Thursday, September 23, 2010

FILM REVIEW: WAITING FOR SUPERMAN

Working class hero: Geoffrey Canada in Waiting for Superman.

Waiting for Superman

Ed-You-ca(n’)t/e-a-nation

By John Esther

Focusing on five endearing underprivileged children -- Anthony, Bianca, Daisy, Emily and Francisco -- plus teachers, dedicated educators like Geoffrey Canada, administrators, teacher unions, parents and a plethora of mixed meritorious experts analyzing the dismal conditions of a public educational system, the Oscar-winning documentarian of An Inconvenient Truth (2006), Davis Guggenheim, takes a look at how the United States of America fails to educate a lot of its children.

Applying a somewhat rather simplistic narrative based on a lot of empirical evidence, some startling documentation, and the questionable attributes of teacher unions, co-writer and director Guggenheim (It Might Get Loud) and others not only can cite what is wrong with the U.S. educational system, but also offer possible methods to make it better. And it does not require a superman, just the social and political will.

It is a lot to take in and it is a lot to get mad about. There are people, including precocious schoolchildren, who truly want kids to receive a great education but, due to a barrage of circumstances, they will never get it. For starters, kids have problems at home, schools are overcrowded, children lack respect for legitimate forms of authority, kids are passed on in the name of government funding, too many teachers are undeservedly tenured and resources are not properly allocated to education.

It is also heartbreaking to the point that you could, or wish you could, attain that teaching degree, get to that needy school and show the other teachers how it is done.

Sure to be a darling in politically conservative circles, Waiting for Superman certainly works on an emotional level and often an intellectual one as well. However, Waiting for Superman is not without its shortcomings.

The documentary creates a brief historical narrative on the role of education in 20th century America, talking about how superior it was until the 1970s when it started to deteriorate. What happened in the 1970s is not discussed. California’s Proposition 13 (1978) may be a good start.

(Guggenheim’s father, Charles, the most honored documentarian in AMPAS history, directed the 1983 Oscar-nominated documentary, High Schools, which looked at the public educational system in the 1980s.)

Another problem is the documentary’s failure to address a country with a notorious history and au courant dose of anti-intellectualism. In an era where an Ivy League education is often viewed as a flaw in character (and I do not mean in the Gore Vidal sense where an Ivy League education is still an under-education or a mis-education or a miso-education), superstitions supersede science, real intelligence is met with suspicion, and a fool (or propagandist) is allotted the same amount of space in the media to spew out nonsense on a matter as an expert on the same subject has made making a responsible case (i.e. climate change; healthcare reform; capital punishment), the public education system can only do so much.

Then there is the issue of influence in politics. Waiting for Superman takes its time tackling the American Federation of Teachers for its considerable influence in politics, and not without undue course, either. But what it fails to account for is those other special groups whose monetary interests depend on the continuation of an undereducated working class. These special interests lobby hard in state and national capitals for such policies as lowering those taxes funding public education, preventing the school year from expanding, Wall Street bailouts, handing over public programs to the private sector and maintaining the prison-industrial complex -- which goes hand in pocket with low education standards. (As of 2007, the very blue states of Vermont, Michigan, Oregon, Connecticut and Delaware, respectively, have the dubious distinction of spending more money on prisons than state colleges.)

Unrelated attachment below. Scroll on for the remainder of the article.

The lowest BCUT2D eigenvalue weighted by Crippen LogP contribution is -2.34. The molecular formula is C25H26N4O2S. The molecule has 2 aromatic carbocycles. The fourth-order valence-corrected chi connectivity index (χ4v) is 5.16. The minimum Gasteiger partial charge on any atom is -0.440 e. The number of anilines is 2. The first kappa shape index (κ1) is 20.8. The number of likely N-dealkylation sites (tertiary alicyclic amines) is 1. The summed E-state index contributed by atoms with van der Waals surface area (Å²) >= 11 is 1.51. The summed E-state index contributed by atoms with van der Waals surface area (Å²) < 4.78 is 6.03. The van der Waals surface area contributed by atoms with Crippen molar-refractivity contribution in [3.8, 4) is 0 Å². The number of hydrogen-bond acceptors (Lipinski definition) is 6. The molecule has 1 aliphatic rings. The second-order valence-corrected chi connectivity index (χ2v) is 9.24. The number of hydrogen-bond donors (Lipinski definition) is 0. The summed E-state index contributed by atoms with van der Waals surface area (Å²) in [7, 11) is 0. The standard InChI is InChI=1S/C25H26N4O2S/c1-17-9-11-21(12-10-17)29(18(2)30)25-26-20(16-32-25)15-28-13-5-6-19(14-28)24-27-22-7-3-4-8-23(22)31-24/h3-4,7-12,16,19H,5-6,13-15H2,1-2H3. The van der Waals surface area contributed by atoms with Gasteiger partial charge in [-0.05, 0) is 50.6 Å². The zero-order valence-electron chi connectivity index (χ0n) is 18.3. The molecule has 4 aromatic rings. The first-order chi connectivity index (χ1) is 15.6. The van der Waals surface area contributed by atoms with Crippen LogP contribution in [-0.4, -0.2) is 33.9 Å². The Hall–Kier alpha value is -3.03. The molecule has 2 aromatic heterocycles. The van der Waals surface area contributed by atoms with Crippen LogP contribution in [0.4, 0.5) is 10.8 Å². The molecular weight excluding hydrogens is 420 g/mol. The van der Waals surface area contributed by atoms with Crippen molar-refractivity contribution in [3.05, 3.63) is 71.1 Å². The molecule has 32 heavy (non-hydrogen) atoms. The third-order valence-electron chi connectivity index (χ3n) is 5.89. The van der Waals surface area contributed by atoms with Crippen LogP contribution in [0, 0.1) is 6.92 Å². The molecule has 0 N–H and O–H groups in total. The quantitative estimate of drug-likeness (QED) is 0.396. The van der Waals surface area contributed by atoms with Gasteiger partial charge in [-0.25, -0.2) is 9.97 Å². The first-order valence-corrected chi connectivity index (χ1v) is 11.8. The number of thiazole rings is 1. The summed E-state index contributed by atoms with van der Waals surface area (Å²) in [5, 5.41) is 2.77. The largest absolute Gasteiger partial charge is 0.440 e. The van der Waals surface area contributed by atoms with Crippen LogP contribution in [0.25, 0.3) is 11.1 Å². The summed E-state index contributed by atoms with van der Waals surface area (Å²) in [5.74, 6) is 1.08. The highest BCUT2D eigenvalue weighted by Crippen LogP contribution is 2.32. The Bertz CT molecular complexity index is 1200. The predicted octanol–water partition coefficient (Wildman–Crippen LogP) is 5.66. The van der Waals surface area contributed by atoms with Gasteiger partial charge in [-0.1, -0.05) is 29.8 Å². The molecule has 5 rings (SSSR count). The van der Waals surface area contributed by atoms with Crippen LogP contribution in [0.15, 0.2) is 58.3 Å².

To be sure, although Waiting for Superman is far from addressing it, the educational system of America and everything else weak about our nation will never significantly improve without drastic campaign finance reform.

Waiting for Superman also takes a rather kindhearted, if not whitewashed, viewpoint of charter schools. The documentary glosses over the poor achievement of most charter schools despite ample research illustrating that most charter schools perform lower than or just as comparable as general public schools. It would also be interesting to know how non-union charter schools fare against public schools (and union pay) over time. Do they work better in the long run or not? I would imagine the latter. At any rate, Waiting for Superman, like many parents and students who have little or no options, considers non-union charter schools to be the answer. This is good publicity for some highly respectable educators at charter schools, but it may just be wishful thinking for the parents whose children will wind up just as intellectually impoverished as their parents whether the kid’s name is drawn in a charter school lottery or not. (As the director readily admits in Waiting for Superman, his wealth permits choice.)

A documentary sure to stir up some heated debates, especially amongst those with more disposable income than others, Waiting for Superman is an important yet flawed discourse on the current courses America’s public educational system is taking, making, faking and breaking.

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